Clearly Miss Emily is one of literature's unforgettable characters, and in "A Rose for Emily" Faulkner presents her development through the eyes of the townspeople where she lives, leaving us to deduce much about who she really was.
Whilst her father was alive it is clear that Miss Emily was victim to his tyrannical power. Note the lasting impression of the townspeople of this part of her life:
We had long thought of them as a tableau, Miss Emily a slender figure in white in the background, her father a spraddled silhouette in the foreground, his back to her and clutching a horsewhip, the two of them framed by the back-flung front door.
The description of her father as "a spraddled silhouette," clutching a horsewhip with which to scare away any suitors clearly reveals the kind of father that he was and how he forced his daughter to be remote and isolated from the rest of the community.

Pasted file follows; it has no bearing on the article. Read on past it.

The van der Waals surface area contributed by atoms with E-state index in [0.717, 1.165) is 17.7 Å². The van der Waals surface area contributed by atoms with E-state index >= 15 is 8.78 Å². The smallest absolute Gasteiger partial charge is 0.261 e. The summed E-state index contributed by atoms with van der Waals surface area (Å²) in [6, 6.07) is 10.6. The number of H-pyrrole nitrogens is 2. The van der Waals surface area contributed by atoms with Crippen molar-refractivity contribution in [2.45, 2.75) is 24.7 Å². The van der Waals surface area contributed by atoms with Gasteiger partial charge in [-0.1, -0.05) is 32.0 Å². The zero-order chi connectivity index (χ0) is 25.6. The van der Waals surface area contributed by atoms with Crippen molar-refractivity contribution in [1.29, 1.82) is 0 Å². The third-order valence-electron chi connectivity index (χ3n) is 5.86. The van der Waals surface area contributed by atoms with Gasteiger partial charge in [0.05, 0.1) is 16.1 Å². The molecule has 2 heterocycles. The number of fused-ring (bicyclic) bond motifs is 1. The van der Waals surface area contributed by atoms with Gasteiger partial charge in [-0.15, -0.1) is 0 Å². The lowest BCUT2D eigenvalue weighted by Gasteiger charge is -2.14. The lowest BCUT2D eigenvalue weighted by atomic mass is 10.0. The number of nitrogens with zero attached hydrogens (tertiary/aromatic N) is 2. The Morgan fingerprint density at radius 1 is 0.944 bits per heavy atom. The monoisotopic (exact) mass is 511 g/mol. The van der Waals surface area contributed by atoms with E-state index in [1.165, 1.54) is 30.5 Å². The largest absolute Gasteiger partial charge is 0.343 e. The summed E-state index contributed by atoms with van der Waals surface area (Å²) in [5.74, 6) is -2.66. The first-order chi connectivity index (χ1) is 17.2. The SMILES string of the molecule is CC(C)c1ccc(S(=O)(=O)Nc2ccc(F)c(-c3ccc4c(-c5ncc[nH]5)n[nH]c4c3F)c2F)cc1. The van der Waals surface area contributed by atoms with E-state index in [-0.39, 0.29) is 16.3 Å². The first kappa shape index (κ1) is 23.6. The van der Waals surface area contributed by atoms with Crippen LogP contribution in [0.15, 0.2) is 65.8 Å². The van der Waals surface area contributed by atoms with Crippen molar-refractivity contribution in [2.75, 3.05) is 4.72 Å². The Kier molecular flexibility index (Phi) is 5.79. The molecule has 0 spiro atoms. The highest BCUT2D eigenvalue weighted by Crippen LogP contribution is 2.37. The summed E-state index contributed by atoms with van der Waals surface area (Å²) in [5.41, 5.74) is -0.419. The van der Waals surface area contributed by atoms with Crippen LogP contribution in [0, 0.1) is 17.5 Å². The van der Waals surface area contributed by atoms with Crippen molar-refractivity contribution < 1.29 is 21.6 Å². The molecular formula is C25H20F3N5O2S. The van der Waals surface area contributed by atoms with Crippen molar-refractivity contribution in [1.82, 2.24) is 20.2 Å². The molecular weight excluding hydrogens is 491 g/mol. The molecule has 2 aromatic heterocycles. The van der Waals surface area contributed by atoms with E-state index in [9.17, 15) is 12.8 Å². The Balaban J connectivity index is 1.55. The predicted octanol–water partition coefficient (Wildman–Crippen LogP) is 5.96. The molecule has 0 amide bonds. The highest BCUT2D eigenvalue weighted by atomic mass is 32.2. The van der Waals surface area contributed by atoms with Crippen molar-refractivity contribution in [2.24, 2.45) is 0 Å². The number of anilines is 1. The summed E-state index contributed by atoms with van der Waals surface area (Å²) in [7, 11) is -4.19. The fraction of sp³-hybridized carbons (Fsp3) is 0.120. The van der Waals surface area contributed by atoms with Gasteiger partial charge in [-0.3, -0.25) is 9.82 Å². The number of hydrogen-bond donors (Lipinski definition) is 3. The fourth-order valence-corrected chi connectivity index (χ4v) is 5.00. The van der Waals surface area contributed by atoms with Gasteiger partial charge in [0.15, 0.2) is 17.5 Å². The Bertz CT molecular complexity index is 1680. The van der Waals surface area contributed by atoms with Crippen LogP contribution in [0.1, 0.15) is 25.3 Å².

The description of Miss Emily when the board arrives is worthy of attention:
They rose when she entered - a small, fat woman in black, with a thin gold chain descending to her waist and vanishing into her belt, leaning on an ebony cane with a tarnished gold head. Her skeleton was small and spare; perhaps that was why what would have been merely plumpness in another was obesity in her. She looked bloated, like a body long submerged in motionless water, and of that pallid hue.
Note how the description of her confirms her authority, for the Board rose when she entered, but also emphasises the sense in which she has been stranded in some past time which she is still trapped in - she is compared to a corpse that has been in the sea for a long time.
After the "disappearance" of Barron, this is when Miss Emily begins to age:
When we next saw Miss Emily, she had grown fat and her hair was turning grey.
Note that now Barron, her true love, is dead, it is almost as if she has no need to live in the same sphere as the townspeople any more - she has her beloved next to her, after all.